Mary Runyon is not the retiring type. Far from it.
So when she told her staff at West Ashley High School recently that she was stepping down, many expected the tiny dynamo with a shock of white hair was leaving for good.
She is. Leaving. For good. The greater good.
Instead of being in charge of a single West Ashley school, Runyon is leaving for a job where she can touch the lives and education of every kid this side of the river, kindergarten through seniors in high school.
Runyon has accepted a job, beginning June 1, that puts her in charge of all of the curriculum at all the public schools in this part of town through the District 10 Constituent District office.
While there are federal, state, and county guidelines for curriculum, what must be taught, she says there’s a series of school-by-school decisions of how that is taught, the way curriculum is implemented. That gives her a lot or leeway.
According to Runyon, she wants to extend an educational pipeline from colleges and other post-secondary education options, all the way down to the youngest kids in the smallest elementary classroom.
Runyon has been at the helm at WAHS since 2007 while that school went through a culture shift, from being the “red-headed stepchild” of local schools, to a place where advanced learning happens.
Three years ago, 79 Advanced Placement tests were administered to West Ashley students. Two years ago, that number grew to 96 AP tests. In 2013, the number had leapt to 179.
That’s better than a 225 percent increase in AP tests administered in just three years. This year, there were 387 requests for spots in AP classes.
While that doesn’t mean nearly 400 students are taking AP classes, as many of the more serious students will double and triple up on the college-level classes, it shows something serious is happening.
Students graduating in the 2014 class will attend every school from Trident Technical College to Duke University to Clemson University to University of Chicago to University of South Carolina to West Point to College of Charleston to Brown to Stanford and Yale, and all points in between.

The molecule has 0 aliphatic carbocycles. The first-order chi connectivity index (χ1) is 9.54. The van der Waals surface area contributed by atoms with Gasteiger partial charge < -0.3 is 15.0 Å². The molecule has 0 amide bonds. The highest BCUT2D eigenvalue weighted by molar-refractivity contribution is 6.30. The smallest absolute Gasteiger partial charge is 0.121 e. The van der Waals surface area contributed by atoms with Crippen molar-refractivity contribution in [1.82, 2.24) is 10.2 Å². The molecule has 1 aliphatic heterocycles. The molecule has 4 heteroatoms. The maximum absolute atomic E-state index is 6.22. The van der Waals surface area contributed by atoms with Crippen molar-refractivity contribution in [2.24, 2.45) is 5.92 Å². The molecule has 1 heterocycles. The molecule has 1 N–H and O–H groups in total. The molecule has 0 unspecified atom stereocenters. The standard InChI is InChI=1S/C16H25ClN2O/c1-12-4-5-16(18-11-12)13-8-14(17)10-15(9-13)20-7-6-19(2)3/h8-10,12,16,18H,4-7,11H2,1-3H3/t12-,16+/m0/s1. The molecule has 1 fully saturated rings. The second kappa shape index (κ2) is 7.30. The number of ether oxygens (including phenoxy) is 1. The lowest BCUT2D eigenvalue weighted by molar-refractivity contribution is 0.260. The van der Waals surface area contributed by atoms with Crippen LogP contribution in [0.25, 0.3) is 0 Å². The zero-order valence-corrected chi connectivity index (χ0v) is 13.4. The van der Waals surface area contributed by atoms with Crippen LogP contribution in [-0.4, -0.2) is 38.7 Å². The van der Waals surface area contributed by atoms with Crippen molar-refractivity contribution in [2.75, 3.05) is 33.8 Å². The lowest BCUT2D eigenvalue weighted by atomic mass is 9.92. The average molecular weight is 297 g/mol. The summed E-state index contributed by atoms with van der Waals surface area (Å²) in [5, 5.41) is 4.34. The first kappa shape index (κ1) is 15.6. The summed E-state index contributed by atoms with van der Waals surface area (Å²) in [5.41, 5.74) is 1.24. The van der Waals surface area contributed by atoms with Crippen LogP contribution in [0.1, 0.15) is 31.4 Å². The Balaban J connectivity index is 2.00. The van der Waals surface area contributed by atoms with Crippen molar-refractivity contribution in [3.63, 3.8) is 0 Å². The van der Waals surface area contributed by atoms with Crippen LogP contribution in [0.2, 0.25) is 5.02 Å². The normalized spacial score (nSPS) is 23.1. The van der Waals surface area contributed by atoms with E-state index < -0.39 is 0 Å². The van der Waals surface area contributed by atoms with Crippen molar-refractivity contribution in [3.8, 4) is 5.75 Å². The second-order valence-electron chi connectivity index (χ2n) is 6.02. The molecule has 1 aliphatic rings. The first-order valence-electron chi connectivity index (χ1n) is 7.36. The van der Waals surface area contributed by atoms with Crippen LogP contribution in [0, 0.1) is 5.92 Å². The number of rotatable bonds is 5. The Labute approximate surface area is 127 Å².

That’s not to say she only tailored her efforts to the high-achievers. Runyon points with equal pride to the program linking local industry, Trident, and WAHS, where students can double up on classes and learn a trade at a paid job, earning an associate’s degree by high school graduation.
A school with a weak reputation when she took over, Runyon’s very proud that her advanced academy inner-school has spawned a host of college credit classes that include many AP classes: environmental health, language, biology, chemistry, psychology, geography, literature, calculus, and statistics.
The year after Runyon took over WAHS, 2008, the state gave the school an “absolute rating” of “average.” It dropped to “below average” two years later, and up to “good” in 2012.
“We’re just a skooch below ‘excellent’ this year,” says school spokesperson Donnie Newton.
The growth score, which tracks student achievement relative to where they started, went from “at-risk” in 2010 to “excellent” in 2011.
Runyon says her new goal, her new job, her new passion, will be to extend that educational pipeline so that kids can receive an excellent education at every school in the district, “and no longer depend on which school they’re zoned for or count on lotteries” to get into the county district’s various charter and magnet schools.
The first step, says Runyon, a thesis short of her doctorate in education, will be shepherding the combination of St. Andrews and West Ashley middle schools on the campus of the latter school.
In addition to her job in charge of curriculum, Runyon has accepted the position as the “project manager” for the merger of the two beleaguered schools.
So, don’t get it twisted. Mary Runyon isn’t retiring. She isn’t abdicating.
“I’m advocating,” she says with a soft Southern accent that doesn’t detract from the steel behind her tone.

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